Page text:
In geology, the term "tension" refers to a stress which stretches rocks in two opposite directions. The rocks become longer in a lateral direction and thinner in a vertical direction. One important result of tensile stress is jointing in rocks. However, tensile stress is rare because most subsurface stress is compressive, due to the weight of the overburden.
Tensile stress forms joints in rocks. A joint is a fracture that forms within a rock, whose movement to open the fracture is greater than the lateral movement that takes place. Joints are formed in the direction perpendicular to the least principal stress, meaning that they are formed perpendicular to the tensile stress. One way in particular that joints can be formed is due to fluid pressure, as well as at the crest of folds in rocks. This occurs at the peak of the fold or due to the fluid pressure because a localized tensile stress forms, eventually leading to jointing. Another way in which joints form is due to the change in the weight of the overburden. Since rocks lay under a great deal of overburden, they undergo high temperatures and high pressures. Over time, the rocks are eroded and the weight of the overburden is lifted, so the rocks cool and are under less pressure, which causes the rock to change shape, often forming breaks. As the compression is lifted from the rocks, they are able to react to the tension on them by forming these breaks, or joints.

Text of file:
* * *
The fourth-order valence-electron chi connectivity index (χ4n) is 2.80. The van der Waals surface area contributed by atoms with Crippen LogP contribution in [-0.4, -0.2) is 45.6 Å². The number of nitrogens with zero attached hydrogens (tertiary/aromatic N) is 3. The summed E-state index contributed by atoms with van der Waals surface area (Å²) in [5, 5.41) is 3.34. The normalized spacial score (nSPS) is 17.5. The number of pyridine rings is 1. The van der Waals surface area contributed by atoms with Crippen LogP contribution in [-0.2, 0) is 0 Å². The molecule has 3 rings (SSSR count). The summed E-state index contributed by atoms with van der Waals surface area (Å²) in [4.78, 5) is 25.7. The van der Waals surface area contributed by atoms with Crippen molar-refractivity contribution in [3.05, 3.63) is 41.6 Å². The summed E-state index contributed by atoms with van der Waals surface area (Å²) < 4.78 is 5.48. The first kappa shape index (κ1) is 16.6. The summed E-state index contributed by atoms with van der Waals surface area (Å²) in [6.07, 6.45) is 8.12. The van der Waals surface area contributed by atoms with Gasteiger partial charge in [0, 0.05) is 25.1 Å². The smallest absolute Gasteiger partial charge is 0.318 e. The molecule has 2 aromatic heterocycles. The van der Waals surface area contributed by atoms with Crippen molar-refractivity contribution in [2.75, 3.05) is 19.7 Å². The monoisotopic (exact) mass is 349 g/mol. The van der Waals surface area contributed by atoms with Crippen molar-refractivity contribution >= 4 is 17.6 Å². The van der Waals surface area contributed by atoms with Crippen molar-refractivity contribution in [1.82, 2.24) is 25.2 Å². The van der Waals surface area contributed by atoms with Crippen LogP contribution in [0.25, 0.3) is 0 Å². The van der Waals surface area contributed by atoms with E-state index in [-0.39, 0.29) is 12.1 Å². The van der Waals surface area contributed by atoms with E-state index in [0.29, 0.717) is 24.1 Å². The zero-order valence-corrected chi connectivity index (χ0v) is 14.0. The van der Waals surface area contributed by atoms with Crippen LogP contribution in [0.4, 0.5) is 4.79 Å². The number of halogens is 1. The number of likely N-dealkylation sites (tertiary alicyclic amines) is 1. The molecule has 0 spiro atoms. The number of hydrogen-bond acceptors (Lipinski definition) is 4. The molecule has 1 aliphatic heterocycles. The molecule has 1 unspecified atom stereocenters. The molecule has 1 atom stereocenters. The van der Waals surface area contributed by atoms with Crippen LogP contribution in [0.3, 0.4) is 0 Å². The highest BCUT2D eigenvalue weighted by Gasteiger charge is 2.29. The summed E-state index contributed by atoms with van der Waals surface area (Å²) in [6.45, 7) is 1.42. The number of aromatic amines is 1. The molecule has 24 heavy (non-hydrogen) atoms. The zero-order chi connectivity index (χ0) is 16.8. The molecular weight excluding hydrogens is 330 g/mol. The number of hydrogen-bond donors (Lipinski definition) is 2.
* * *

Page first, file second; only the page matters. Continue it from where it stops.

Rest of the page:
A tribe is viewed, historically or developmentally, as a social group existing before the development of, or outside, states. A tribe is a distinct people, dependent on their land for their livelihood, who are largely self-sufficient, and not integrated into the national society. It is perhaps the term most readily understood and used by the general public. Stephen Corry, director of Survival International, the world's only organisation dedicated to indigenous rights, has defined tribal people as "those which have followed ways of life for many generations that are largely self-sufficient, and are clearly different from the mainstream and dominant society". This definition, however, would not apply in countries in the Middle East such as Iraq, where the entire population is a member of one tribe or another and therefore tribalism itself is dominant and mainstream.
There are an estimated one hundred and fifty million tribal individuals worldwide, constituting around forty percent of indigenous individuals. However, although nearly all tribal people are also indigenous, there are some who are not indigenous to the areas where they live now.
In each series, Parry visits a number of remote tribes in such locales as the Himalayas, Ethiopia, West Papua, Gabon and Mongolia, spending a month living and interacting with each society. While there, Parry adopts the methods and practices of his hosts, participating in their rituals and exploring their cultural norms. This often enables him to form personal bonds with the members of each tribe.
Parry tries to learn the basics of the tribe's language but is also accompanied by a translator.
The series is co-produced by BBC Wales and the Discovery Channel. A second series aired in July 2006 and the third began on 21 August 2007 on BBC Two, and ended on 25 September 2007. No further series have been made, though Parry's 2008 series, Amazon has a similar synopsis.
Parry was awarded the BAFTA Cymru "Best On-Screen Presenter" award in 2008 for his work on the 'Penan' Episode. A BAFTA Cymru "Best Camera: Not Drama" award was also awarded for Gavin Searle's work in the same episode.